USS Bonhomme Richard Promotes Women at Sea Program

Story Number: NNS120901-06Release Date: 9/1/2012 10:32:00 AM
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By Mass Communication Specialist 3rd Class Karen Blankenship, Amphibious Squadron 11 Public Affairs

USS BONHOMME RICHARD, At Sea (NNS) -- Sailors aboard the amphibious assault ship USS Bonhomme Richard (LHD 6) are working to help female service members by promoting the Women at Sea (WAS) program while on deployment in the Western Pacific.

Women at Sea is a program that serves as an informal forum for female Sailors and Marines to share experiences and address issues that may arise while at sea.

Ensign Roberta Becker said that the monthly meetings have covered topics such as personal safety on and off the ship, berthing etiquette, and personal and professional development.

"Having a positive environment to turn to when experiencing something as stressful as shipboard life is vital to a person's well-being," said Becker. "The WAS program allows females to grow both personally and professionally in a well-rounded and supportive way."

A major theme of the 21st Century Sailor and Marine initiative is equipping Sailors, Marines and their families to meet the challenges of a military career. Programs like Women at Sea support this initiative by providing opportunities for meaningful and valued work across a career whether in the military or later in the civilian workforce.

Chief Cryptologic Technician (Collection) Misty Rambo said that she wanted to help bring the program aboard because she felt it would be especially beneficial for Sailors and Marines who had not deployed before.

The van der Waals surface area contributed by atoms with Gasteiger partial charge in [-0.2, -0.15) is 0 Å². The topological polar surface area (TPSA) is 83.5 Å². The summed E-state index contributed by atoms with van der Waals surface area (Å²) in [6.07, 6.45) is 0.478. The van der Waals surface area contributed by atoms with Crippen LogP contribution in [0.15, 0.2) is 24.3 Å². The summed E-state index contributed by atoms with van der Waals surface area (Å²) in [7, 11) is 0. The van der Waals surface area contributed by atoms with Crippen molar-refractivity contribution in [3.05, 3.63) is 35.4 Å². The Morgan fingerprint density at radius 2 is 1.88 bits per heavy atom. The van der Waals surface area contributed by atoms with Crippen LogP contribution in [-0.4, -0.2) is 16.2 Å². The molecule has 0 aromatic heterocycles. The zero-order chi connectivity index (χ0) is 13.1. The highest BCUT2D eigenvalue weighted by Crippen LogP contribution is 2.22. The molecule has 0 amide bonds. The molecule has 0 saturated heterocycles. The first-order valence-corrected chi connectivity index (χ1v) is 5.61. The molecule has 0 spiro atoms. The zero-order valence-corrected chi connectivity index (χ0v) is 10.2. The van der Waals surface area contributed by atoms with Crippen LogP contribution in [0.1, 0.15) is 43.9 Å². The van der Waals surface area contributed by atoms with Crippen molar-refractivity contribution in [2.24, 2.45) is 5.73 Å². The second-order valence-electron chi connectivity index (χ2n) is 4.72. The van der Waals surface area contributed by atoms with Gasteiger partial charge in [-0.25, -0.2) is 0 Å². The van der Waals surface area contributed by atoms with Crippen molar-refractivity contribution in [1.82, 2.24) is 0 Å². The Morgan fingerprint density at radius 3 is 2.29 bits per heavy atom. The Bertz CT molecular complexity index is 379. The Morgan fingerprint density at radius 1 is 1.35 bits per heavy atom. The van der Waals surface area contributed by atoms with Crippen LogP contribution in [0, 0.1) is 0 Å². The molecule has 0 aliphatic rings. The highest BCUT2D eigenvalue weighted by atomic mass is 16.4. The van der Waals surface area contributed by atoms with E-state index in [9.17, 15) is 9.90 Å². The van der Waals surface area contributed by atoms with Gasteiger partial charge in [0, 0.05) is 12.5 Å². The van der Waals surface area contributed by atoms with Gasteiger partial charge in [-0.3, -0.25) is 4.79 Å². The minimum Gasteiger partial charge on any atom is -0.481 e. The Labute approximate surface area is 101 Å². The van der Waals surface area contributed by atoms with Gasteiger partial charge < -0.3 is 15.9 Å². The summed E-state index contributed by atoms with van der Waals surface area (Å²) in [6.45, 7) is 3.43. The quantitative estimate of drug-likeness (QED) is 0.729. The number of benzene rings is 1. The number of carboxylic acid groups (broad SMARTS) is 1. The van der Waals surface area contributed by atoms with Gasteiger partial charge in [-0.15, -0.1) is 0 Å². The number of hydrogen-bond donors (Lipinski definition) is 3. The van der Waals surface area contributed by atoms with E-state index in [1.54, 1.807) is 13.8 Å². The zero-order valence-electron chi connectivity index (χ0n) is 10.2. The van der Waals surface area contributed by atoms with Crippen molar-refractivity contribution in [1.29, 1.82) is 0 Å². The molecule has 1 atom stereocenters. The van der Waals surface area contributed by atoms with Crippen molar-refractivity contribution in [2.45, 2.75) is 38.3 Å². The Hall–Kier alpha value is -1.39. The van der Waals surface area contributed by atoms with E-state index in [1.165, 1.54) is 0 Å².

"We wanted to give them a perspective on what to expect on deployment, to minimize the culture shock and to ensure we set them up for success," said Rambo.

Becker said that while the meetings are held on a monthly basis, the mentorship that the program fosters continues year round.

"Mentorship is beneficial to junior Sailors and leaders," said Rambo. "It allows junior Sailors to voice their concerns and ideas in a nonjudgmental environment and enables leaders the opportunity to share their experiences and keep a pulse on the needs and concerns of those who will one day be our relief, whether in the Wardroom or the Chiefs Mess."

Programs like Women at Sea ensure the Navy not only helps Sailors grow in their personal and professional lives, but also sets them up for success in their Navy careers.

"The program helps encourage women aboard to become skilled leaders and accomplished Sailors," said Becker.

While the Navy has a long history, women have only served aboard warships since the repeal of the Combat Exclusion Law in 1994.

"This program will hopefully reinforce the pride and appreciation for those (women) who have paved the way for us to be able to serve alongside our brethren," said Rambo.

Female Sailors and Marines who are interested in learning more about the program are encouraged to attend the meetings, which are posted in the ship's plan of the day.

Bonhomme Richard, commanded by Capt. Daniel Dusek, is the lead ship of the only forward-deployed amphibious ready group and is currently operating in the 7th Fleet Area of Operations.

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Sailors use a preservation iron to provide additional support on a 3-ton jack.
120828-N-KB563-008 PACIFIC OCEAN (Aug. 28, 2012) Aviation Support Equipment Technician Airman Lu Bai, left, and Aviation Support Equipment Technicians 3rd Class Shaofang Fan and Elyse Campbell use a preservation iron to provide additional support on a 3-ton jack in the hangar bay aboard the forward-deployed amphibious assault ship USS Bonhomme Richard (LHD 6). Bonhomme Richard is the lead ship of the only forward-deployed amphibious assault ship. (U.S. Navy photo by Mass Communication Specialist 2nd Class Michael Russell)
September 4, 2012
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